San Diego Humane Society

Animals and Fire: Rescuers Work to Keep Pets, Wildlife Safe

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On September 1, the San Diego Humane Society merged with Fund for Animals in Ramona. The merger allowed both facilities to broaden their areas of expertise and help more animals.

Both of which were on display during wildfires that blazed across southern California in September.

During the Valley Fire in eastern San Diego county, the San Diego Humane Society Emergency Rescue team worked extremely close to the fire and in the burn zone to save pets and wildlife.

Andy Blue, the campus director for Project Wildlife in Ramona, says it’s “something they train for year-round.”

Blue was near the flames in Jamul as the rescued animals were being brought to safety.

”We were receiving alpacas, horses, chickens,  goats, just about everything, different species," he said.

The rescue team consists of paid employees and volunteers, they are literally life savers for the animals and those affected by fires.

“Folks that are evacuated have so much to worry about we don’t want them to worry about their animals," he said.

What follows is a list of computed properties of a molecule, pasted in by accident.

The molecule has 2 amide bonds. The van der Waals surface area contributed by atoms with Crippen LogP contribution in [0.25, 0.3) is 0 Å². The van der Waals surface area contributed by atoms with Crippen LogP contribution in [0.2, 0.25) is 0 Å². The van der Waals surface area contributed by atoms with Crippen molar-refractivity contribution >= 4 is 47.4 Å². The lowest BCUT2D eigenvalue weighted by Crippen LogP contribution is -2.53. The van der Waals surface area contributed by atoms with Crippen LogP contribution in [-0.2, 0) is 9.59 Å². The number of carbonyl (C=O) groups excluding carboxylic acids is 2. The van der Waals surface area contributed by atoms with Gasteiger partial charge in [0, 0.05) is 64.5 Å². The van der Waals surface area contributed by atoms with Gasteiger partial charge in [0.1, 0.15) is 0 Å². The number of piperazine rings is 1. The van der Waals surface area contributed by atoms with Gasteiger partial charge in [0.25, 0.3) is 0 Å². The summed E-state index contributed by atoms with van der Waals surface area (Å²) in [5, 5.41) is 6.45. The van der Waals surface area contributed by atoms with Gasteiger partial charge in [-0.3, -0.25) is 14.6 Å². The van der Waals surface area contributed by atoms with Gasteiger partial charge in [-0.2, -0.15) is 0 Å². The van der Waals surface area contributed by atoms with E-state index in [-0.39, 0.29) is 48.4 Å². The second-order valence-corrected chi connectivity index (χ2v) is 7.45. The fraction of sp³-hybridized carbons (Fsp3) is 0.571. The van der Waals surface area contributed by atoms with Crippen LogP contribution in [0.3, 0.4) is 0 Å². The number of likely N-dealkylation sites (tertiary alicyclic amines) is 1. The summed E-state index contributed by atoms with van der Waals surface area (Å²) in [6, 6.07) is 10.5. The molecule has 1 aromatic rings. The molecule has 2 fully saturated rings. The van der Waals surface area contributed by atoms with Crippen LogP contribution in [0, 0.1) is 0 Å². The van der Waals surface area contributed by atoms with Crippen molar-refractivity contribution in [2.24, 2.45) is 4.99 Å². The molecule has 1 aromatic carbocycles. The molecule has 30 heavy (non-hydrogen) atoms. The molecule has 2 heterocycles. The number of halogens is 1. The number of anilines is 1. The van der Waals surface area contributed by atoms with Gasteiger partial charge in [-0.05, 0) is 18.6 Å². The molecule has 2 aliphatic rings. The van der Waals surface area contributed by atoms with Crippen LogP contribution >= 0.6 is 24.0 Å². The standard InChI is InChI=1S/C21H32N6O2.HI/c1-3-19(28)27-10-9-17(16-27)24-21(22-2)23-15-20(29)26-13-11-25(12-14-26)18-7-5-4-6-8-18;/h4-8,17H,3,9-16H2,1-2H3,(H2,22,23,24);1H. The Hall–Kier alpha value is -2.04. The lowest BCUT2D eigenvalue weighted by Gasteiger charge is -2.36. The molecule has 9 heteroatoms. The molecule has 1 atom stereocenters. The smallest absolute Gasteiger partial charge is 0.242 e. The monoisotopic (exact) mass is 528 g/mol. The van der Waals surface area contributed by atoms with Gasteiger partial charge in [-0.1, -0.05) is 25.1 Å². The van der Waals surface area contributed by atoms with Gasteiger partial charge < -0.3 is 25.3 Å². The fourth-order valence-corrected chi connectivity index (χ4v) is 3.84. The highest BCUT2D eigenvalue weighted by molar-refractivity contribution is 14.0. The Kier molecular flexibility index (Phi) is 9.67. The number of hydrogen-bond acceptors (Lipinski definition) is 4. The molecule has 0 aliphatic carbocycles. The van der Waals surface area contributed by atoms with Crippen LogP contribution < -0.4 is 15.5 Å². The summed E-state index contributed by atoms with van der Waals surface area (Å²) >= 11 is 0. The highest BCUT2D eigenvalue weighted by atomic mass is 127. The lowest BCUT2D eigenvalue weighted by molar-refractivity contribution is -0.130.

Blue says if you live near a dangerous fire area, you must have an evacuation plan for you and your animals. If you come across wildlife that’s been wounded, scared, or displaced by the fire, Blue says if it’s a large animal call a rescue facility, if it’s a smaller animal proceed with caution.

“You want to use gloves to handle the animals, have a box handy with air holes for animals, if you can put the animal in a box, put it in a cool, quiet place, the animal doesn’t need food or water, then get ahold of Project Wildlife or any animal rescuer," he said.

If you are unsure of which animal rescue facility to contact if you come across an animal in need, click here.

According to Blue, animals in East San Diego have somewhat adapted to fires and are increasingly likely to flee before flames reach them. Case in point, no apex predators or smaller wildlife were brought into the Ramona facility for burn treatment during the Valley fire. But they did receive a badly burned animal from last month’s Idyllwild fire, a baby mountain lion cub just a few weeks old.

Firefighters found the cub on the side of the road and brought her to the rescue facility in Ramona.

The mountain lion cubs chances for survival weren’t good, but after weeks of work by the vet team at Project Wildlife, the now 16 week old mountain cub is doing great and cute as can be.

“She was in pretty bad shape when she came in, but again the team here is so good at what they do, they were able to turn it around we still have her and she is doing great. I couldn’t be more proud of the team here to step up and take care of that little girl when she came in it’s really , really cool.”

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